Relentless and Tragic Marketing: Psychiatric Drugs from Before the Cradle to the Grave

by John Breeding, PhD and Amy Philo

Working with others, we strive to alleviate distress and to support and enhance the personal growth, transformation, individuation, self-determination, and clear and expanded awareness of individuals. Necessity dictates that we also spend a lot of time challenging aspects of the mental health profession that do the opposite—creating more distress, suppressing growth and transformation, violating self-determination, and dulling and blinding awareness. We call it psychiatric oppression, the systematic, institutionalized mistreatment of those judged as “mentally ill.” This essay focuses especially on the ever expanding encroachment of psychiatric oppression to more and more of the population, and to individuals who are less and less in need of actual help. This encroachment takes the form of mass marketing for psychiatry and the pharmaceutical industry. One key aspect of oppression theory is the claim to virtue. For psychiatric oppression that claim is the notion that mentally ill people need their treatment; its growing extension is the concept of prevention, that potentially mentally ill people need treatment as well!

The Regressive Progression: Treatment to Prevention

“An ounce of prevention is a pound of cure.” Like all great aphorisms, this one, often associated with Ben Franklin, holds wisdom and is partly true, based on assumption. In this case, one must assume the role of victim of unnecessary malady that necessitates a cure…and that there is a felt connection or empathic relatedness to the one who suffers malady. Where these assumptions are not met, the aphorism is false. To wit, for the giant corporation of Halliburton and its government and military operations group, or for the mercenary army of Blackwater, going to war is worth a great deal more than diplomacy.

Continue reading “Relentless and Tragic Marketing: Psychiatric Drugs from Before the Cradle to the Grave”

Year End, New Year in Review


The MOTHERS Act in Health Care Bill Heads To Final Negotiations & Susan Stone’s False Statement About Melanie Stokes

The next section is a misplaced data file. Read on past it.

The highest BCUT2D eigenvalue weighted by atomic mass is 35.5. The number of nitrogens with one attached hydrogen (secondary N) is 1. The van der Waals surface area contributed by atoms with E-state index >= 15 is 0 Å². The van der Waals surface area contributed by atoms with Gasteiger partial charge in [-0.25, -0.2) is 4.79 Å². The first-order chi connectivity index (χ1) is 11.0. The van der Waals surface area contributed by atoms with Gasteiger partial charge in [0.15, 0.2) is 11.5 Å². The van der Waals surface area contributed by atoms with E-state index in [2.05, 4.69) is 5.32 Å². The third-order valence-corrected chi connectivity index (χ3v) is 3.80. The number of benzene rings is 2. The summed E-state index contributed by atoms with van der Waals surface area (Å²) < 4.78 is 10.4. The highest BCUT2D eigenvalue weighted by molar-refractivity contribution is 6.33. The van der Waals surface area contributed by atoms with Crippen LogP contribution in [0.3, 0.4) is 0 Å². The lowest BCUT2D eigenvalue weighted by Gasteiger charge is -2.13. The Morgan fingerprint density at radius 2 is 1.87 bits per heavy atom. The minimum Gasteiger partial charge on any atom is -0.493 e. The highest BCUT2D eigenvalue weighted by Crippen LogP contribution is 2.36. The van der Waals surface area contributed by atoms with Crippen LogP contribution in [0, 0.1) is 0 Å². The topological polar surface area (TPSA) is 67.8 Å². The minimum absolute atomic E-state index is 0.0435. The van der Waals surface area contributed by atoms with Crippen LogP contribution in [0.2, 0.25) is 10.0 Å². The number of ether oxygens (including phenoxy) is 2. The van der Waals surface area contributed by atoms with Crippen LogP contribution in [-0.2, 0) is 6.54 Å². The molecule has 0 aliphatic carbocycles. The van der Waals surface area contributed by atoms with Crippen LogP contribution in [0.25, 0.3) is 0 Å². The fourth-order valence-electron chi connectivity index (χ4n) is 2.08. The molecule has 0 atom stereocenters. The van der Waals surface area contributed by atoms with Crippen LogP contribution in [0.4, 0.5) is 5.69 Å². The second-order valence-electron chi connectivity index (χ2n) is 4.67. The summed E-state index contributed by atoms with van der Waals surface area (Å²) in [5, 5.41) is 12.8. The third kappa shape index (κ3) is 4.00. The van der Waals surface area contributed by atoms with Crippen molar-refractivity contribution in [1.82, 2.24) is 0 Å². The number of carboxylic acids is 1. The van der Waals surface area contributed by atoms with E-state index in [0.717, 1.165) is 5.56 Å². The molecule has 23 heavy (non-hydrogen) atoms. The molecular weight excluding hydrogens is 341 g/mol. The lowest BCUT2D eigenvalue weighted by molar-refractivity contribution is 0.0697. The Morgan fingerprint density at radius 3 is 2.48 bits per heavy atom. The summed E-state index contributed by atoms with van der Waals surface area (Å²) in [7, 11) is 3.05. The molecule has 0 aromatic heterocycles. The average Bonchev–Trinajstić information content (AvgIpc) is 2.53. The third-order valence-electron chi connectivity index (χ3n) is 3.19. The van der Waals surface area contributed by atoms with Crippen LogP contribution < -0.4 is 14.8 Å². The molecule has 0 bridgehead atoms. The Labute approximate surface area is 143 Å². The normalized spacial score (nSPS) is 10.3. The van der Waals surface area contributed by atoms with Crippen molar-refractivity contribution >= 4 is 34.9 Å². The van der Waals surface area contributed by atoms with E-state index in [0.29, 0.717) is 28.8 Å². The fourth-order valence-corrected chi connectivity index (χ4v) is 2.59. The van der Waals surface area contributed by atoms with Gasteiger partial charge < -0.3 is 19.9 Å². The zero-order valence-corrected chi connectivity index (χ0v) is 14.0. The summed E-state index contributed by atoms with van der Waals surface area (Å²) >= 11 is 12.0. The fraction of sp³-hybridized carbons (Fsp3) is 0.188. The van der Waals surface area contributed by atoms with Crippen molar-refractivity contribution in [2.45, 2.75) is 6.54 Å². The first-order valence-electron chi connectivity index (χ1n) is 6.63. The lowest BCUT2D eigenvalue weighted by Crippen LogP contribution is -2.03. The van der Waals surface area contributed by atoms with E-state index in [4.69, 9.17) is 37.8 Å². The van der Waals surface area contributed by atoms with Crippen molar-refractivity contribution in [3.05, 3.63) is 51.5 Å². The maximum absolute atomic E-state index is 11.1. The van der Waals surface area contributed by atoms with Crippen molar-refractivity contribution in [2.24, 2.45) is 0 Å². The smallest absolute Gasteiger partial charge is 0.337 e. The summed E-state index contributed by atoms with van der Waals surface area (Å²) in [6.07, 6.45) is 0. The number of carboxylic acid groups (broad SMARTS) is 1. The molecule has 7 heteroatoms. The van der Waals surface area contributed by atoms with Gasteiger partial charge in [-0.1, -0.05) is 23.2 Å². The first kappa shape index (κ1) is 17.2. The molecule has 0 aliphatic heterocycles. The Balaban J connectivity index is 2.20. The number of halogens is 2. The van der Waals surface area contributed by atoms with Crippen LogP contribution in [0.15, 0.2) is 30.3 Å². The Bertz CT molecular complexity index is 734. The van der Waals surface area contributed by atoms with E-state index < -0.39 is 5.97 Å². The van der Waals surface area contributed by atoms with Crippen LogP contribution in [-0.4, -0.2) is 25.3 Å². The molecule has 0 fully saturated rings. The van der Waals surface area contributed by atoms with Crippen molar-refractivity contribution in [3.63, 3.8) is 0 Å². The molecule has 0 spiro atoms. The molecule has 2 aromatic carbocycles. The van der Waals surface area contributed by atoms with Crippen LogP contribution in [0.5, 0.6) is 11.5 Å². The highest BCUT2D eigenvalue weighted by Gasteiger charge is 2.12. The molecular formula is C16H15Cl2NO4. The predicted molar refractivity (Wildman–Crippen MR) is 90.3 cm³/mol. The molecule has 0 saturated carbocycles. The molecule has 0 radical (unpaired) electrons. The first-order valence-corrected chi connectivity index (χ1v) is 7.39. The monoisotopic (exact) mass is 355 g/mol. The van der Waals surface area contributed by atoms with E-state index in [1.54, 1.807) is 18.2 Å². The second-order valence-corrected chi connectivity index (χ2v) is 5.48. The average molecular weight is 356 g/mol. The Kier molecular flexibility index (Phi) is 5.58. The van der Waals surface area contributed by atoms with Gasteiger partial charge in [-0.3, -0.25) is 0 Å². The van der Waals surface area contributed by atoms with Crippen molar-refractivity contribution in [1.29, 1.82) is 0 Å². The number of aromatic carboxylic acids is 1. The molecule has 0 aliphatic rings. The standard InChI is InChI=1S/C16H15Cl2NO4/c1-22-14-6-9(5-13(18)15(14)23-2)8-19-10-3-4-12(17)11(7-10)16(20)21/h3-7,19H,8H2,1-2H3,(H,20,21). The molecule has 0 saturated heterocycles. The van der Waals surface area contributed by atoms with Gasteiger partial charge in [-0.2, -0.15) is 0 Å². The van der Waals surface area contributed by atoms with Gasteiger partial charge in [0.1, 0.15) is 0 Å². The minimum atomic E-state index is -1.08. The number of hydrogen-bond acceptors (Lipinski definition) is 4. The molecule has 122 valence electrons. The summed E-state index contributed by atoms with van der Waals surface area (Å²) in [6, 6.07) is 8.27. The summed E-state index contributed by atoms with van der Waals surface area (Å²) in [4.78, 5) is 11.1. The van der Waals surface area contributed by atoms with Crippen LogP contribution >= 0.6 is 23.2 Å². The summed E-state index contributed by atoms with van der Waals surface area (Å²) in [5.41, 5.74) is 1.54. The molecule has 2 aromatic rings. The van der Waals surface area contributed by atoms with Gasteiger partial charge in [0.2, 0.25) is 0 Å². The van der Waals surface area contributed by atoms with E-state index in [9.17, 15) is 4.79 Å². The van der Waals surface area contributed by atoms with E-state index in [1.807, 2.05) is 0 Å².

Why The MOTHERS Act Should Not Become Law


Go directly to the FDA web comment page about electroshock here:

At least say:

“I oppose the FDA’s proposed reclassification of the ECT device to
Class II. The FDA should investigate the ECT device for safety and
effectiveness. The FDA should call for Pre-Market Approval
Applications for the device.”

Electroshock Survivor Leonard Roy Frank to FDA: Case Against ECT

FDA – “Yes Man” to Electroshock?

Pharmalot’s take on the new study on meds during pregnancy being initiated by the FDA and others (FDA to look at medication safety during pregnancy)

Motherhood is Not A Medical Disorder, one of the top posts of the year on Psychiatrist Dr. Doug Bremner’s blog Before You Take That Pill.

Antidepressants no more effective than a sugar pill

Before You Take That Antidepressant, Visit This Website (Op Ed News Re: SSRI Stories)

Ritalin Use Linked With 500% Increase in Sudden Death of Children

Psychiatrist Under Federal Investigation After Writing 96,685 psych drug prescriptions- about 153 per day

Advocates Want New Rules to Protect Nursing Home Patients from Abuse with Antipsychotics



No Elder Neuro-lept Behind – Shrinks Increasingly Prescribe Antipsychotics

Despite voluminous warnings on the health dangers of antipsychotic drugs  – the use is increasing. Who prescribes antipsychotic drugs?   Mainly – psychiatrists:  “The study, which looked at visits to pediatricians and other doctors, found that psychiatrists were the most likely to prescribe antipsychotic drugs.” New York Times, June 6, 2006 
Bay News 9 (Tampa) Video: com/watch? v=pIkJZlJljD4   August 25, 2008

Antipsychotic Drug Use Up in Elderly Despite Warnings
August 25, 2008

MONDAY, Aug. 25  — Safety warnings slowed the use of antipsychotic drugs in seniors with dementia. But the overall use of the drugs in the elderly increased, a finding which suggests that warnings may not be sufficient to protect patients, Canadian researchers say.

Between late 2002 and June 2005, Health Canada issued three warnings that three new atypical antipsychotic drugs increased the risk of stroke and death in elderly patients with dementia.

The researchers analyzed prescription drug data in the province of Ontario and found that antipsychotic drug use among the elderly increased 20 percent from the month prior to the first warning in September 2002 to February 2007. About 70 percent of the seniors receiving antipsychotic drugs lived in nursing homes, and about 40 percent of them were 85 or older.

“This finding highlights the limited impact of warnings and suggests that more effective approaches are needed to protect vulnerable populations from potentially hazardous medications, ” wrote Dr. Geoffrey Anderson, of the University of Toronto, and colleagues.

The study was published in the Canadian Medical Association Journal.

Story link here: http://health. articles/ health/healthday /2008/08/ 25/antipsychotic -drug-use- up-in-elderly- despite.html